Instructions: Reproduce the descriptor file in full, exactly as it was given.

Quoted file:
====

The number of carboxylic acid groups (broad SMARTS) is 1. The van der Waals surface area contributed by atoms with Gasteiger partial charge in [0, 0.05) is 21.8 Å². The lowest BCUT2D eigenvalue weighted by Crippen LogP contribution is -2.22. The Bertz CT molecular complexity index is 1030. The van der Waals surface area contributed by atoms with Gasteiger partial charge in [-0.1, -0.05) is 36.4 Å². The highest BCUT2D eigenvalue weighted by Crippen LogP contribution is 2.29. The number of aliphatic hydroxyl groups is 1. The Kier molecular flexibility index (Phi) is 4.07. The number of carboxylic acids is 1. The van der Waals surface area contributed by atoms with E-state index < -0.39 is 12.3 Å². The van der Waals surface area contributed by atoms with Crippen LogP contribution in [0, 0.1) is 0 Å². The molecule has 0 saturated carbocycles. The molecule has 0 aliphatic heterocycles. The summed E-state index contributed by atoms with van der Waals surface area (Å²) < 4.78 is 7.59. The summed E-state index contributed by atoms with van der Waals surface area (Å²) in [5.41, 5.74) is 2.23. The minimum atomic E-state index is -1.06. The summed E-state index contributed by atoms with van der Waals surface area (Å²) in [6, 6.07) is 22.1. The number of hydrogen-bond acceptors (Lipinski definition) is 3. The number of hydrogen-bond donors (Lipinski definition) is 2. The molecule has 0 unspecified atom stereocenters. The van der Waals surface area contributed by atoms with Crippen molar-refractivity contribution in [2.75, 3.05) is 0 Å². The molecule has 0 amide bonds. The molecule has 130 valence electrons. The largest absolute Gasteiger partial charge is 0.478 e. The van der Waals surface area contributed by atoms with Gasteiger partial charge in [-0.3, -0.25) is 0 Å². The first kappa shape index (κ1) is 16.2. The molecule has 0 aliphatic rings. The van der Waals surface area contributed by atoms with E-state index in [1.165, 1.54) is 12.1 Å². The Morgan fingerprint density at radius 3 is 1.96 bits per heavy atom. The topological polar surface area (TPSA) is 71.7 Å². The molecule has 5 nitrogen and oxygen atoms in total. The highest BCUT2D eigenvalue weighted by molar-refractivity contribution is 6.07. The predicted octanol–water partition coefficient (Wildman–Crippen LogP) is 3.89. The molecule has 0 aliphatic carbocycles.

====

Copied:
The number of carboxylic acid groups (broad SMARTS) is 1. The van der Waals surface area contributed by atoms with Gasteiger partial charge in [0, 0.05) is 21.8 Å². The lowest BCUT2D eigenvalue weighted by Crippen LogP contribution is -2.22. The Bertz CT molecular complexity index is 1030. The van der Waals surface area contributed by atoms with Gasteiger partial charge in [-0.1, -0.05) is 36.4 Å². The highest BCUT2D eigenvalue weighted by Crippen LogP contribution is 2.29. The number of aliphatic hydroxyl groups is 1. The Kier molecular flexibility index (Phi) is 4.07. The number of carboxylic acids is 1. The van der Waals surface area contributed by atoms with E-state index < -0.39 is 12.3 Å². The van der Waals surface area contributed by atoms with Crippen LogP contribution in [0, 0.1) is 0 Å². The molecule has 0 saturated carbocycles. The molecule has 0 aliphatic heterocycles. The summed E-state index contributed by atoms with van der Waals surface area (Å²) < 4.78 is 7.59. The summed E-state index contributed by atoms with van der Waals surface area (Å²) in [5.41, 5.74) is 2.23. The minimum atomic E-state index is -1.06. The summed E-state index contributed by atoms with van der Waals surface area (Å²) in [6, 6.07) is 22.1. The number of hydrogen-bond acceptors (Lipinski definition) is 3. The number of hydrogen-bond donors (Lipinski definition) is 2. The molecule has 0 unspecified atom stereocenters. The van der Waals surface area contributed by atoms with Crippen molar-refractivity contribution in [2.75, 3.05) is 0 Å². The molecule has 0 amide bonds. The molecule has 130 valence electrons. The largest absolute Gasteiger partial charge is 0.478 e. The van der Waals surface area contributed by atoms with Gasteiger partial charge in [-0.3, -0.25) is 0 Å². The first kappa shape index (κ1) is 16.2. The molecule has 0 aliphatic rings. The van der Waals surface area contributed by atoms with E-state index in [1.165, 1.54) is 12.1 Å². The Morgan fingerprint density at radius 3 is 1.96 bits per heavy atom. The topological polar surface area (TPSA) is 71.7 Å². The molecule has 5 nitrogen and oxygen atoms in total. The highest BCUT2D eigenvalue weighted by molar-refractivity contribution is 6.07. The predicted octanol–water partition coefficient (Wildman–Crippen LogP) is 3.89. The molecule has 0 aliphatic carbocycles.